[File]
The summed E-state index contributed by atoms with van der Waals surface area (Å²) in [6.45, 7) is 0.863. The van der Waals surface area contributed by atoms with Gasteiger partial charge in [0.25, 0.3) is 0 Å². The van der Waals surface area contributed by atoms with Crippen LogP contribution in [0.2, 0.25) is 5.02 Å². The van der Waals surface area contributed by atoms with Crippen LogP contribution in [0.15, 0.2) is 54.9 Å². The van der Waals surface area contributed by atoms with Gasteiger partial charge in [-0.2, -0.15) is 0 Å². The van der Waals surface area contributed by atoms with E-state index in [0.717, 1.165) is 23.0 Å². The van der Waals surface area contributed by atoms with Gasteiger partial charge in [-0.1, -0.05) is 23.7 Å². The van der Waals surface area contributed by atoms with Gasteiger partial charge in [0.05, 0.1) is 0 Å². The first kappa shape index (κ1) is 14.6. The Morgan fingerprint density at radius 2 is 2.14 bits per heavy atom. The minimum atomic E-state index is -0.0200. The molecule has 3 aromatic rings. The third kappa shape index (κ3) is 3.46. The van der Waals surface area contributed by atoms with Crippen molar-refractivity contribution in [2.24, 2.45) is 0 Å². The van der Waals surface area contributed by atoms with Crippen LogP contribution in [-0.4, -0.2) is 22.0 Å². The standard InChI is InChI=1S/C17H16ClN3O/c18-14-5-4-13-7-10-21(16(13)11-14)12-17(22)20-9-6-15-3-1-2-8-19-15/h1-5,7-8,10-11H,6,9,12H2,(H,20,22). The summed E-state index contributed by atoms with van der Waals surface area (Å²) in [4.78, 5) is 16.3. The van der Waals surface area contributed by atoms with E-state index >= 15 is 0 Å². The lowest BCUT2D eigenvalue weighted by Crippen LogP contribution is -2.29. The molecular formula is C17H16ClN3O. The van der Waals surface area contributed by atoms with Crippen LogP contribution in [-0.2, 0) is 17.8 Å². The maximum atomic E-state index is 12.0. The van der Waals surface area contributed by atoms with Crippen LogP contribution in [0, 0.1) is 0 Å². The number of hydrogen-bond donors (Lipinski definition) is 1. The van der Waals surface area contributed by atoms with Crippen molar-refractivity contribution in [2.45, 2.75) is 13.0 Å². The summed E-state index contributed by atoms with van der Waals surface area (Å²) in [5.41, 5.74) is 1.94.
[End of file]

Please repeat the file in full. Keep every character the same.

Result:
The summed E-state index contributed by atoms with van der Waals surface area (Å²) in [6.45, 7) is 0.863. The van der Waals surface area contributed by atoms with Gasteiger partial charge in [0.25, 0.3) is 0 Å². The van der Waals surface area contributed by atoms with Crippen LogP contribution in [0.2, 0.25) is 5.02 Å². The van der Waals surface area contributed by atoms with Crippen LogP contribution in [0.15, 0.2) is 54.9 Å². The van der Waals surface area contributed by atoms with Gasteiger partial charge in [-0.2, -0.15) is 0 Å². The van der Waals surface area contributed by atoms with E-state index in [0.717, 1.165) is 23.0 Å². The van der Waals surface area contributed by atoms with Gasteiger partial charge in [-0.1, -0.05) is 23.7 Å². The van der Waals surface area contributed by atoms with Gasteiger partial charge in [0.05, 0.1) is 0 Å². The first kappa shape index (κ1) is 14.6. The Morgan fingerprint density at radius 2 is 2.14 bits per heavy atom. The minimum atomic E-state index is -0.0200. The molecule has 3 aromatic rings. The third kappa shape index (κ3) is 3.46. The van der Waals surface area contributed by atoms with Crippen molar-refractivity contribution in [2.24, 2.45) is 0 Å². The van der Waals surface area contributed by atoms with Crippen LogP contribution in [-0.4, -0.2) is 22.0 Å². The standard InChI is InChI=1S/C17H16ClN3O/c18-14-5-4-13-7-10-21(16(13)11-14)12-17(22)20-9-6-15-3-1-2-8-19-15/h1-5,7-8,10-11H,6,9,12H2,(H,20,22). The summed E-state index contributed by atoms with van der Waals surface area (Å²) in [4.78, 5) is 16.3. The van der Waals surface area contributed by atoms with E-state index >= 15 is 0 Å². The lowest BCUT2D eigenvalue weighted by Crippen LogP contribution is -2.29. The molecular formula is C17H16ClN3O. The van der Waals surface area contributed by atoms with Crippen LogP contribution in [-0.2, 0) is 17.8 Å². The maximum atomic E-state index is 12.0. The van der Waals surface area contributed by atoms with Crippen LogP contribution in [0, 0.1) is 0 Å². The number of hydrogen-bond donors (Lipinski definition) is 1. The van der Waals surface area contributed by atoms with Crippen molar-refractivity contribution in [2.45, 2.75) is 13.0 Å². The summed E-state index contributed by atoms with van der Waals surface area (Å²) in [5.41, 5.74) is 1.94.